Evaluating Multicast Message Authentication Protocols for Use in Wide Area Power Grid Data Delivery Services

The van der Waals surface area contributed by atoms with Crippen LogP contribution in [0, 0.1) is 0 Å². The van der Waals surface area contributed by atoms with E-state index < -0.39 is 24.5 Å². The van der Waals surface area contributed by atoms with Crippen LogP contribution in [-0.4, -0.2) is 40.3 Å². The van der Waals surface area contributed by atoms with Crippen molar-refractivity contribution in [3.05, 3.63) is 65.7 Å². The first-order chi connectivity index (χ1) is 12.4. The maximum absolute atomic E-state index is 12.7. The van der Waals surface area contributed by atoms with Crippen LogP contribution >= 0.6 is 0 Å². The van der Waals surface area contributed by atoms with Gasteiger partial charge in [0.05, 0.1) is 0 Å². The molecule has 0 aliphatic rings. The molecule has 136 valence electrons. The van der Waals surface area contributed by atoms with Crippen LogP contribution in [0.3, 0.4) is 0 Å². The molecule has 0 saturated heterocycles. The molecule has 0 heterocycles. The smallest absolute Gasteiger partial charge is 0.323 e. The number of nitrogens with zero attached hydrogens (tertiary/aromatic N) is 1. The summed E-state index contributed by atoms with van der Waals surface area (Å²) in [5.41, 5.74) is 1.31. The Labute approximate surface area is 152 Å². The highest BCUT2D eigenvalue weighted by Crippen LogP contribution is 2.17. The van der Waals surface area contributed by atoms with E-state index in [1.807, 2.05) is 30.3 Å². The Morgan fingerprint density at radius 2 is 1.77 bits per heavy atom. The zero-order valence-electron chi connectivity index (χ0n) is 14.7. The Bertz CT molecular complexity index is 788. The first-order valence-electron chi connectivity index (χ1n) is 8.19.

Modern computer communication technologies make it possible to create very flexible Data delivery service (DDS) design that can efficiently meet the quality-of-service needs of a wide variety of power system control and monitoring applications, some which only become possible with better communications. One aspect of the smart grid is that multiple applications will use data from each location. Furthermore, the use of the data for important power grid control functions requires each message's source be authenticated, leading to the need for multicast message authentication. All known multicast message authentication approaches carry trade-offs between quality-of-service (QoS) aspects such as added latency, computational cost, and the precise authentication guarantees they afford. This paper surveys several multicast authentication approaches for use in a power grid DDS based on an experimental evaluation of their latency and computational costs and an assessment of the appropriateness of their authentication guarantees for use in power grid applications.
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